Building upon a legacy of law
Supreme Court Justice William O. Douglas ’20 majored in English and economics at Whitman. He was a member of the debate team and was class president in his senior year.
The new William O. Douglas Chair in Constitutional Law and American Jurisprudence will serve to inspire scholars and citizens.
Members of the governing boards and Whitman alumni have been considering for many years how to memorialize the outstanding teaching of constitutional law at Whitman. The constitutional law classes of Chester Maxey, Robert Fluno, current Provost and Dean of the Faculty Timothy Kaufman-Osborn and Robert Withycombe are legendary among generations of students.
The Now Is the Time Campaign has brought forth such an opportunity. A group of anonymous donors has issued a challenge: more than $1 million to match gifts from other alumni and friends to fund a new chair in the Politics Department. The William O. Douglas Chair in Constitutional Law and American Jurisprudence will help further a distinguished legacy of teaching and learning in constitutional law at Whitman and bear the name of William O. Douglas ’20, the longest-serving associate justice in the U.S. Supreme Court’s history (Douglas served from 1939 to 1975).
Robert Fluno was an inspirational mentor to generations of Whitman students. He also served as chair of the social sciences division and of the political science department.
The chair also will provide an opportunity to recognize the contributions of the late Robert Fluno, who taught at Whitman from 1952 to 1982. During his illustrious 30-year teaching career, he inspired many students to careers in law and lives of active citizenship.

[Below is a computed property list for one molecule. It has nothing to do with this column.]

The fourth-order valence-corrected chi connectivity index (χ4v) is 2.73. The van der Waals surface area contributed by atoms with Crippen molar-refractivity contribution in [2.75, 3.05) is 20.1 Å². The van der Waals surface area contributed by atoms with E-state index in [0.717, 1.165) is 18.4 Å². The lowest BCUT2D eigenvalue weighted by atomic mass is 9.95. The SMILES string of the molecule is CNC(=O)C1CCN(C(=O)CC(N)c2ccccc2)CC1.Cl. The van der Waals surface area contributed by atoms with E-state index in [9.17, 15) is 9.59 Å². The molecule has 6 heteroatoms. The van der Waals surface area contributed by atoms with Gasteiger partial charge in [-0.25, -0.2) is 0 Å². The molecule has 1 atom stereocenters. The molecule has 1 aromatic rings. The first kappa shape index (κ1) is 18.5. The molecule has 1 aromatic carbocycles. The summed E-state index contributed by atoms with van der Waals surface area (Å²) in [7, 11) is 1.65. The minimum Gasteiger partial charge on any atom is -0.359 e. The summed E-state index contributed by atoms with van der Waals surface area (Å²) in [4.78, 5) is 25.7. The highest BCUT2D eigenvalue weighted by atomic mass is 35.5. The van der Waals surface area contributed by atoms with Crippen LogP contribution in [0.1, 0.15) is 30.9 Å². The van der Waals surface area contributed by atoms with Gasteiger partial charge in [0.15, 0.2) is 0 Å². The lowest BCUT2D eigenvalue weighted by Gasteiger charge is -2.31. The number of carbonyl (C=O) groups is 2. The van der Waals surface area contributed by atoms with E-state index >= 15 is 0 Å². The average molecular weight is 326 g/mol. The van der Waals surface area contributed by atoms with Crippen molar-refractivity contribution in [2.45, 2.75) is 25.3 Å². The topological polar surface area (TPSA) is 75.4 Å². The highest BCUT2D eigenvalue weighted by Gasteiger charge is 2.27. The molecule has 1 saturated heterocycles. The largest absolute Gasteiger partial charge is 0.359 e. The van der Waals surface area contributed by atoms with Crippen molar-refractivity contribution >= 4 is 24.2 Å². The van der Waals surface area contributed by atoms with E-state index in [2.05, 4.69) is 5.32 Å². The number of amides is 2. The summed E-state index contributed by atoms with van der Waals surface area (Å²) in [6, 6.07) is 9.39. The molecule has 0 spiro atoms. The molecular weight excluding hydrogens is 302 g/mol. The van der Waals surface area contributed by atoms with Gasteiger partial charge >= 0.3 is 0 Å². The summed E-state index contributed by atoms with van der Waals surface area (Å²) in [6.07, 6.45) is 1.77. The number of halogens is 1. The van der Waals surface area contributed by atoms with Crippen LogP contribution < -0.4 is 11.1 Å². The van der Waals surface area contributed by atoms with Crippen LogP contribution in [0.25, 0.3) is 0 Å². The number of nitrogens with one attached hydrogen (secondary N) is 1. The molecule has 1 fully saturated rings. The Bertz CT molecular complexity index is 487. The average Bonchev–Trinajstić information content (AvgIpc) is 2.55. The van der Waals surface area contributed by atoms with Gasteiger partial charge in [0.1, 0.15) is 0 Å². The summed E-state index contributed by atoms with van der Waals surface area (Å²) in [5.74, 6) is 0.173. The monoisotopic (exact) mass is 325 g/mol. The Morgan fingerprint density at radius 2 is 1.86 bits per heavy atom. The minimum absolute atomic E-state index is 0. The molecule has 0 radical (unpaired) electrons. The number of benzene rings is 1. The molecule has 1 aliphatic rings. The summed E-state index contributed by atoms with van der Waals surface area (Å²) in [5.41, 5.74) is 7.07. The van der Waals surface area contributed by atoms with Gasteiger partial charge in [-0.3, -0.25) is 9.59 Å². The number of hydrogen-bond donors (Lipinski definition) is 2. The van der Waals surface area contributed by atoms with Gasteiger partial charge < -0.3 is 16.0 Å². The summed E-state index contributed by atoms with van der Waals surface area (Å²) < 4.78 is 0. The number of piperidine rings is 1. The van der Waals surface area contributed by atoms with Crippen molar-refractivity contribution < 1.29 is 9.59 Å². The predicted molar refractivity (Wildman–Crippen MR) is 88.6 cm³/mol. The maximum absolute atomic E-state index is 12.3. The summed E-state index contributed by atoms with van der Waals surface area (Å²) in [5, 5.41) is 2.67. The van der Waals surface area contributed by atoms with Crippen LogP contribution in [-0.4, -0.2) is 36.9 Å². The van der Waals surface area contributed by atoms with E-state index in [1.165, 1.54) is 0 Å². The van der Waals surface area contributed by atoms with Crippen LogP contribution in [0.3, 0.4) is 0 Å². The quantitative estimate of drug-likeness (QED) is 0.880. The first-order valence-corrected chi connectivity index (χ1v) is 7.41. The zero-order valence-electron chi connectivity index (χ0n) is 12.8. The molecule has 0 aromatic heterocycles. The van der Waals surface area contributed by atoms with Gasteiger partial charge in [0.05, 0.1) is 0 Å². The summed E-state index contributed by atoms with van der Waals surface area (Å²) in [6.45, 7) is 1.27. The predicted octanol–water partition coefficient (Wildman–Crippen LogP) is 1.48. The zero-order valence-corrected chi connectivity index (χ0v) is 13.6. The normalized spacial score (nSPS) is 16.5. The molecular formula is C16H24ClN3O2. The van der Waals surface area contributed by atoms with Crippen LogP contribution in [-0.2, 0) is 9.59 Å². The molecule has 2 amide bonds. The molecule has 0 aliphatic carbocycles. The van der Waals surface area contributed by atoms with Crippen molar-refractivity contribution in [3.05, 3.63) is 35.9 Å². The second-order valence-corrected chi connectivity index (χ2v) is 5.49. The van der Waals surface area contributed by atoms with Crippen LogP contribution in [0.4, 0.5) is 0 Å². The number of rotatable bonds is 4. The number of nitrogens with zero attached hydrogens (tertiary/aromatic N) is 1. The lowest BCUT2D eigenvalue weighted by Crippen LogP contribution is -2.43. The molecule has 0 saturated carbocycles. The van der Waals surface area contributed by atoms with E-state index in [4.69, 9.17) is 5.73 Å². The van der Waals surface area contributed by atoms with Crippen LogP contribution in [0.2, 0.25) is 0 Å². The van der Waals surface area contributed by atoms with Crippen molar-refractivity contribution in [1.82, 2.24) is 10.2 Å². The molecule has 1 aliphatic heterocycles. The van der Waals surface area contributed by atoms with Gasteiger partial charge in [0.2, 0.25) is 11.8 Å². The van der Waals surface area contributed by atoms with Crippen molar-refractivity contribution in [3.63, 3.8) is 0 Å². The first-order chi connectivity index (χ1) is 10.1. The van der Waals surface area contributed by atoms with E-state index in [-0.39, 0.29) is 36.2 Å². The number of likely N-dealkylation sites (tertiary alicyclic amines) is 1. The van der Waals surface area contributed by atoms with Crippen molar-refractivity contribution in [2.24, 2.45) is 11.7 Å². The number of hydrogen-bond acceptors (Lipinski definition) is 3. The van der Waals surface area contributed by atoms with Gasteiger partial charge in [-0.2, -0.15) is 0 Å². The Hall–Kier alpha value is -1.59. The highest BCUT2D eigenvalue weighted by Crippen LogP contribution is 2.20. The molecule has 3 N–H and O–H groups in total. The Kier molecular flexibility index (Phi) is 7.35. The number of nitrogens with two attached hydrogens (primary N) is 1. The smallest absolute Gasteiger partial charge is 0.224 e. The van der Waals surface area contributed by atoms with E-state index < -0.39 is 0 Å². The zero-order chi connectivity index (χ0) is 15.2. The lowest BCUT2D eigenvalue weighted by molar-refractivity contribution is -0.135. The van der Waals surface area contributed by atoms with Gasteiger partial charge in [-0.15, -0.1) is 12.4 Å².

“Among Whitman alumni, Fluno is remembered for his courses in American government and democratic theory, but he is especially remembered for his demanding and stimulating course in constitutional law,” Kaufman-Osborn said. “His course in constitutional law gave generations of students outstanding preparation for their later work in graduate schools, law programs and in positions of professional and public service.” To honor this legacy, the Whitman College Board of Trustees plans to name the late professor as the first honorary Douglas Chair.
Faculty leadership at Whitman is excited about broadening and deepening the curriculum in this important area of study. Shampa Biswas, chair and associate professor of politics, says, “There is considerable interest in the study of law and politics among our majors. The department is excited at the prospect of offering regular courses in constitutional law and American jurisprudence in the near future.”
— William O. Douglas
William O. Douglas exemplifies the heights to which Whitman students aspire. A scholarship student from Yakima, Wash., Douglas took courses in philosophy, political science, economics, English, Greek, Latin, French, mathematics, astronomy, biology and geology at Whitman. Though he went on to study law at prestigious universities, he held the liberal arts education he received at Whitman in high esteem: “Whitman College believes in teaching men and women to think – to think in terms of the values of our inheritance; to think in terms of the current, relentless tide of events,” Douglas said years after he graduated. “Whitman gave us the best teaching I have either experienced or observed anywhere.”
All alumni, parents and friends of the college are encouraged to support this new faculty position that will help ensure future generations have as well-rounded and inspiring of a liberal arts education as Douglas found. Whitman hopes to have the funding for the new position in place and begin offering classes by the 2013-14 academic year.
The more than $1 million donated will be used to match gifts from alumni, parents and friends to fund The William O. Douglas Chair in Constitutional Law and American Jurisprudence. To make a gift toward the challenge, visit the Online Giving page – or call (800) 835-9448, ext. 2.